Up to the age of fifteen he attended the public schools, and for two or three years after, a local academy. Owing to needy circumstances he was obliged to work for his living quite early, and almost permanently closed attendance at any kind of school at eighteen years of age, sometime before which, going into a store in the county seat, as clerk. Nothing could have been farther from his taste than this work, having been thoroughly in love with study and books long before. After spending two or three years in this way, he went to teaching, about the year 1869, and he has been regularly engaged in his favorite profession to the present day.
He attended Wittenberg College and Oberlin College one term each, a thing having very little bearing on his education. He studied no mathematics at either place, excepting a little descriptive astronomy at the latter.
After teaching three winters of country school, with indifferent success, he was chosen, in 1871, a teacher in the Bellefontaine, Ohio, High School, serving one year, when he was given a place in the public schools of South Bend, Ind. Remaining there two years, he was invited to return to Bellefontaine as superintendent of schools. He afterwards served in the same capacity in Wapakoneta, O., two years, and as principal of the second district school of Dayton, O. In 1883, he was elected professor of mathematics and astronomy in the Ohio University, Athens, Ohio, where he is still in service.
Through all his career of teaching, Professor Hoover has been an incessant student, devoting himself largely to original investigations in mathematics. Although his pretentions in other lines are very modest, he is eminently proficient in literature, language, and history. He is indebted to no one for any attainments made in the more advanced of these lines, but by indefatigable energy and perseverance he has made himself the cultured, classic, and renowned scholar he is.
He has always been a thorough teacher, aiming to lead pupils to mastery of subjects under consideration. His habits of mind and preparation for the work show him specially adapted to his present position, where he has met great success. He studies methods of teaching mathematics, which in the higher parts is supposed to be dry and uninteresting. He sets the example of enthusiasm as a teacher, and rarely fails to impress upon the minds of his students the immense and varied applications of mathematics. He is kind and patient in the class-room and is held in the highest esteem by his students. He is every ready to aid the patient student inquiring after truth. It seems to be a characteristic of eminent mathematicians that they desire to help others to the same heights to which they themselves have climbed. This was true of Prof. Seitz; it is true of Dr. Martin; and it is true of Prof. Hoover.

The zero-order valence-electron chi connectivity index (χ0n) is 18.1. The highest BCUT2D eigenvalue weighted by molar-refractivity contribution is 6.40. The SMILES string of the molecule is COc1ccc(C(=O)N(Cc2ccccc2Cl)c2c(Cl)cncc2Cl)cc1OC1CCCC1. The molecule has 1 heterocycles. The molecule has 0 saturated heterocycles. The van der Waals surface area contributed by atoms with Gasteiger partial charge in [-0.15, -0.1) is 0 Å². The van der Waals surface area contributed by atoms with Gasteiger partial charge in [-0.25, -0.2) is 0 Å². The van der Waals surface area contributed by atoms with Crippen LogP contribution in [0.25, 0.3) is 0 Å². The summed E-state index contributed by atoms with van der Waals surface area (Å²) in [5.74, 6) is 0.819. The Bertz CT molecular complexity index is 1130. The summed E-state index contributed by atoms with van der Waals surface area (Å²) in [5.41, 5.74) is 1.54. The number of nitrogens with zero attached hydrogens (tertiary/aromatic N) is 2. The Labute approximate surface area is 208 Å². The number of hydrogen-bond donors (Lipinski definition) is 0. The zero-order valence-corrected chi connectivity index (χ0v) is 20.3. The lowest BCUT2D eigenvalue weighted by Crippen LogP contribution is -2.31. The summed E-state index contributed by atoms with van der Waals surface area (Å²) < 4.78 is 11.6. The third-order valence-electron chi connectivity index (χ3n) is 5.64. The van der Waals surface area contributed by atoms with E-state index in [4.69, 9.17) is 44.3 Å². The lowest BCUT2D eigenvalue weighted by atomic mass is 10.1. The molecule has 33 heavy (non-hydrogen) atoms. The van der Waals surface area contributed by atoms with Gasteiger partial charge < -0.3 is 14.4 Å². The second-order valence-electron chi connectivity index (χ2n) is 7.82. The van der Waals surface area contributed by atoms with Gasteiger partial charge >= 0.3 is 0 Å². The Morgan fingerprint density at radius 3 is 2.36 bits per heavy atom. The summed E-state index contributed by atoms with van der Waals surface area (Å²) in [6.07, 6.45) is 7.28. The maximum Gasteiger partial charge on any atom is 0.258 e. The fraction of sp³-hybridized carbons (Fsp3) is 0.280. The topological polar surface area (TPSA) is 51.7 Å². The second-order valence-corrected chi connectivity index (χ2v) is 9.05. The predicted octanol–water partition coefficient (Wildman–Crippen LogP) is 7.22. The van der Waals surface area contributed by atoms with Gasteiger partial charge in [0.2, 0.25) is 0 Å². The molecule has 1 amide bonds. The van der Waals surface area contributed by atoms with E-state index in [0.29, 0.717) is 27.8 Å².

In 1879, Wooster University conferred upon Prof. Hoover the degree of Master of Arts, and, in 1886, the degree of Doctor of Philosophy cum laude, he submitting a thesis on Cometary Perturbations. In 1889, he was elected a member of the London Mathematical Society and is the only man in his state enjoying this honor. In 1890, he was elected a member of the New York Mathematical Society. He has been a member of the Association for the Advancement of Science for several years. Papers accepted by the association at the meetings at Cleveland, Ohio, and at Washington, D.C., have been presented on "The Preliminary Orbit of the Ninth Comet of 1886," and "On the Mean Logarithmic Distance of Pairs of Points in Two Intersecting Lines." He is in charge of the correspondence work in mathematics in the Chautauqua College of Liberal Arts and of the mathematical classes in the summer school at Lake Chautauqua, the principal of which is the distinguished Dr. William R. Harper, president of the new Chicago University. The selection of Professor Hoover for this latter position is of the greatest credit, as his work is brought into comparison with some of the best done anywhere.
He is a critical reader and student of the best American and European writers, and besides, is a frequent contributor to various mathematical journals, the principal of which are School Visitor, Mathematical Messenger, Mathematical Magazine, Mathematical Visitor, Analyst, Annals of Mathematics, and Educational Times, of London, England.
His style is concise and his aim is elegance in form of expression of mathematical thought. While greatly interested in the various branches of pure mathematics, he is specially interested in the applications to the advanced department of Astronomy, Mechanics, and the Physical Sciencessuch as Heat, Optics, Electricity, and Magnetism. The "electives" offered in the advanced work for students in his University are among the best mathematics pursued any where in this country.
He is an active member of the Presbyterian church and greatly interested in every branch of church work. He has been an elder for a number of years and was chosen a delegate to the General Assembly meeting at Portland, Oregon, in May, 1892, serving the church in this capacity with fidelity and intelligence. In this biography of Professor Hoover, there is a valuable lesson to be learned. It is this: Energy and perseverance will bring a sure reward to earnest effort. We see how the clerk in a county seat store, in embarrassing circumstances and unknown to the world of thinkers, became the well known Professor Mathematics and Astronomy in one of the leading Institutions of learning in the State of Ohio. "Not to know him argues yourself unknown."
Additional information: Hoover attended the first meeting of the MAA Ohio Section , and is said to have contributed problems and solutions to the Monthly for over 40 years (, p. 4). He died on March 10, 1938, in Columbus, where he had resided for about 7 years.